“I remember people would come to visit, and then when everybody was gone thinking ‘How am I going to do this? Why was I kept alive?'” Russo said.

Five years ago Wednesday, fire tore through the club in West Warwick, killing 100 people and injuring more than twice that many. The blaze began when pyrotechnics used by the band Great White ignited flammable soundproofing foam that covered the walls and ceilings.

Survivors live with disfigurement, depression and steep medical bills, and victims’ relatives endure flashes of bitter anger and loneliness.

However, they also have found ways to cope.

James Gahan has set up scholarships for youth sports programs in the name of his son, Jimmy, one of those who died, and has worked for stricter fire codes. Bonnie Hoisington still tears up when she hears “One Particular Harbour,” a Jimmy Buffett song that reminds her of her daughter, Abbie, but she finds comfort in her new grandchild, born to another daughter after Abbie died.

Russo says she determined not to let the memory of that night and the loss of her fiance, Alfred Crisostomi, dominate her thoughts.

Russo was placed in a medically induced coma because she had third-degree burns on 40 percent of her body, and she didn’t wake up until 11 weeks after the fire. She remembers the pyrotechnics and seeing the ceiling melting, smoke, heads on fire. Crisostomi put his hand on her back and pushed her forward, yelling “Go!” and she never saw him again. He died from inhaling toxic fumes.

After she woke up, she needed help standing, bathing and tying her shoes. She has scars up and down her arms and wears an auburn-colored wig in public.

During her arduous rehabilitation, Russo drew motivation from the need to care for her young sons, and from her faith that Crisostomi would have prodded her to recover. Even so, as each anniversary awakens painful memories, her normally bright demeanor turns somber and her family knows that’s the time to give her space.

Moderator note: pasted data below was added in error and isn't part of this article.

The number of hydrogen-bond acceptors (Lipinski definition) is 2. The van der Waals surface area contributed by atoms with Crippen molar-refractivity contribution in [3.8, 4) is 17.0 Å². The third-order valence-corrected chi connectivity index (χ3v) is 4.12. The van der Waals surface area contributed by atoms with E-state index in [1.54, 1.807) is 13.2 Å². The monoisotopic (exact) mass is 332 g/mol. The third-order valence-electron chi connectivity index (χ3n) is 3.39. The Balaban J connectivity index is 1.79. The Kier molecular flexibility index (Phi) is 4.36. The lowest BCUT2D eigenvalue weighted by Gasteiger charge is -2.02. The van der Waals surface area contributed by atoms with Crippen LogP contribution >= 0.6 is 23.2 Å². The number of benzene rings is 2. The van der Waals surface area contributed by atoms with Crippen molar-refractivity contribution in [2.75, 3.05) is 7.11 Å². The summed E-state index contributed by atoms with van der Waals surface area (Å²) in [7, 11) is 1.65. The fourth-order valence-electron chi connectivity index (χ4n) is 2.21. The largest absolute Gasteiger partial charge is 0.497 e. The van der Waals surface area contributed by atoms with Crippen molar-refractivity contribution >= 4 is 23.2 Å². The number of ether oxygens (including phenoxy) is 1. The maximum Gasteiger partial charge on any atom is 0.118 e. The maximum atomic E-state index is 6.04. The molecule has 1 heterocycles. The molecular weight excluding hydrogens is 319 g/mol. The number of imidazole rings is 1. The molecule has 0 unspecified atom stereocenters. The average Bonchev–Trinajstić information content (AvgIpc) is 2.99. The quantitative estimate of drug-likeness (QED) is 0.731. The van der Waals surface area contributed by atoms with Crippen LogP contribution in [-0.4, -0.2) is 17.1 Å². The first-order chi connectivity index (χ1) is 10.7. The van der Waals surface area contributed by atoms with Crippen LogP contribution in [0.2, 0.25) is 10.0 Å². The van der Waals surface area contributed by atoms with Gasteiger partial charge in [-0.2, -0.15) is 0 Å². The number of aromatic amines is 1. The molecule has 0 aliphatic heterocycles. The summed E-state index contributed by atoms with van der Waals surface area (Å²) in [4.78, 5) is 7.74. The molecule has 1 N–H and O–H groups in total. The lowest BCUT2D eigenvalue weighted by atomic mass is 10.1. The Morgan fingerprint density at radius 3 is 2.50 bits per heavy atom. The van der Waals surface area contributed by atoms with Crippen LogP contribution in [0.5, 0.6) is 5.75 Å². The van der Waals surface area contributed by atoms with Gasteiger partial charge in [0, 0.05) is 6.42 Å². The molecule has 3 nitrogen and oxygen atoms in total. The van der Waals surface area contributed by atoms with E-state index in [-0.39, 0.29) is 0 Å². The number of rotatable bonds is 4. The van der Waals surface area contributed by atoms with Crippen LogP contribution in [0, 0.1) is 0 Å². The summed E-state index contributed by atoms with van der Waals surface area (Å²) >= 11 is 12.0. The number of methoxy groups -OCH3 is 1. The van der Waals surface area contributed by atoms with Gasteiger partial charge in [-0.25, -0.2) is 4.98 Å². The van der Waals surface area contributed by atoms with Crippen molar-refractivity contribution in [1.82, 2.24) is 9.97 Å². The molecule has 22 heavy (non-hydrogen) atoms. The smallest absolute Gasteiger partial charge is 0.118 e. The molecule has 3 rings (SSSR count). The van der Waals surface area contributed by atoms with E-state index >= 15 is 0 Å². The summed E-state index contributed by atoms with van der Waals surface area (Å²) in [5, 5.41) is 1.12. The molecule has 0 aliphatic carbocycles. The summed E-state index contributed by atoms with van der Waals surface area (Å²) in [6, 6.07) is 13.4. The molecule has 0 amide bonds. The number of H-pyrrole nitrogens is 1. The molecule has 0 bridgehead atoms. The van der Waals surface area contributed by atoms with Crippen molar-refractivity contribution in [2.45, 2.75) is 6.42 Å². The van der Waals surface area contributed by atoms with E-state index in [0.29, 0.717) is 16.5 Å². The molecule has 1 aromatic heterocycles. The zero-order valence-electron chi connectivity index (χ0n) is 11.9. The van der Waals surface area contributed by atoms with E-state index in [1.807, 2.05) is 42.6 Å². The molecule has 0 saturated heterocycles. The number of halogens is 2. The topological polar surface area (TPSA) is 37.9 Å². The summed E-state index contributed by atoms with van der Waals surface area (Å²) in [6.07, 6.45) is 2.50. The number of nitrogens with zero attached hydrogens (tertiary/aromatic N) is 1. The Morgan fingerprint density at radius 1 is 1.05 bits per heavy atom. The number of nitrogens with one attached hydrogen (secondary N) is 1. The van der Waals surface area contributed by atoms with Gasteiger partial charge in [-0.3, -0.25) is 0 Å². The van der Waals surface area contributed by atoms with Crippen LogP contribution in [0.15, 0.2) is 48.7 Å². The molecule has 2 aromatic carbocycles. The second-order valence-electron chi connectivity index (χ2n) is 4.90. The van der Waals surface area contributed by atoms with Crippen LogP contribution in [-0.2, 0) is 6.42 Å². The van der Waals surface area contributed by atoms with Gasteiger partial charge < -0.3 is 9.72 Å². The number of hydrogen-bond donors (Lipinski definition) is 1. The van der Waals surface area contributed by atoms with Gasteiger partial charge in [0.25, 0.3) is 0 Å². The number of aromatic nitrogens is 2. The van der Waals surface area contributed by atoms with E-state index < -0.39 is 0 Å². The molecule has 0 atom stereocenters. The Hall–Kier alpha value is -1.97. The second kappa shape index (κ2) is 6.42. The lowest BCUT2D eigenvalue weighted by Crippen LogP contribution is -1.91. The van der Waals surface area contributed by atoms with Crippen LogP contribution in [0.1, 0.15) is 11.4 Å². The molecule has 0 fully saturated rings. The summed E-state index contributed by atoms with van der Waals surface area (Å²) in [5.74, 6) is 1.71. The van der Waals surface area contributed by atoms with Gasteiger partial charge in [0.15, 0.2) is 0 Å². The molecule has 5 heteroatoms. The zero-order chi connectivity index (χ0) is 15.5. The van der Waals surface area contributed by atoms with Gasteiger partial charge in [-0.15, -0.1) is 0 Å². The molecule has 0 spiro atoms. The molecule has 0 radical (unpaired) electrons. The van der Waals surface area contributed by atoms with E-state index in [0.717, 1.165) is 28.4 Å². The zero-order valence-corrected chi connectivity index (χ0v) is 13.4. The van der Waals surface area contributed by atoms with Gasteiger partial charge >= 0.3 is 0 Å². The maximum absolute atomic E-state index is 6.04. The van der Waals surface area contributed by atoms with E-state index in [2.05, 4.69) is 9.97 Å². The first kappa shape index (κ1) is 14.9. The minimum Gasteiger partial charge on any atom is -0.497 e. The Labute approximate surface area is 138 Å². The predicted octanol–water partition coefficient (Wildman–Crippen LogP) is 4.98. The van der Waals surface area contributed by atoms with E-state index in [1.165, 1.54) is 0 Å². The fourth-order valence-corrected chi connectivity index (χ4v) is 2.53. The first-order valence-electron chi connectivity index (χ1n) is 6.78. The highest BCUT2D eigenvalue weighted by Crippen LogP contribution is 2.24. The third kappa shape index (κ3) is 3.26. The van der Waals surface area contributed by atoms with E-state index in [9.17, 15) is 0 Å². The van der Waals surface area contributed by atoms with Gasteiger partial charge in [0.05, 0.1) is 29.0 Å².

She and others feel let down by the justice system.

A grand jury indicted club owners Jeffrey and Michael Derderian and former Great White tour manager Daniel Biechele, though many victims believed members of the band and the local fire inspector also were culpable. All three reached plea deals, and Biechele and Michael Derderian were sent to prison in 2006. Biechele is scheduled to be released on parole next month, and Derderian in 2009. Jeffrey Derderian was spared jail time and ordered to perform community service.

Great White lost a guitarist in the fire and played benefit concerts for survivors in the months afterward. It’s now touring in Europe with its original members.

Russo was one of hundreds of survivors and victims’ relatives who filed lawsuits. So far, they’ve reached tentative settlements totaling more than $70 million.

But she says she’d rather stay productive than dwell on the past. She’s found a new job handling insurance claims for children undergoing physical therapy, though her priorities have changed since the fire. Once obsessed with work, she now clocks out at 4:30 sharp so that she can get home to her sons.

“I’m not like that anymore,” she said. “My family, my friends are the most important thing to me.”

In 2006, Russo met a man named Steve through a mutual friend. She was self-conscious about her wig and her burns _ she sometimes wears a bandanna in public because it’s more comfortable, but people think she has cancer _ so she decided to give him an easy out. She explained by e-mail that she had no hair, and offered to let him walk away.

He replied: “I could care less. I’m going bald too. Does it matter that you’re bald?”

They married last year.

“I could not imagine being in the life that I’m in now,” she said. “I never thought I’d be here.”

Chris Fontaine, whose 22-year-old son, Mark, was among those killed, draws strength from visiting the fire site, a grassy patch of land about 10 miles south of Providence that now is home to a makeshift memorial.

“He was so full of life, full of fun,” Fontaine said while flipping through photos of Mark mugging for the camera with friends on ski trips and golf outings.

Fontaine is a nurse and stays busy with a small Internet business manufacturing clothing for small dogs, but said her emotions come undone now and then. She never saw Mark’s remains, hardly remembers his wake, and occasionally fantasizes that “it’s all been a big mistake. He’s out there somewhere and he’s going to explain where he’s been all this time.”

But she’s grateful that her daughter, Melanie, who also went to the show, survived even though she suffered second- and third-degree burns. Melanie’s fiance died in the fire, but she now has a serious boyfriend and is working toward a career as an elementary school teacher.

“The anger can be so all-consuming, but I didn’t want that to be the legacy, that he was going to leave these angry, grieving parents behind. I know that’s not what he would have wanted,” she said.

To find a positive way to deal with Mark’s death, she’s spearheading the effort to turn the fire site into a permanent memorial so the “100 beautiful human beings” who died will never be forgotten.

“That’s always a big fear of mine,” she said. “Tragedies don’t live long in the minds of people.”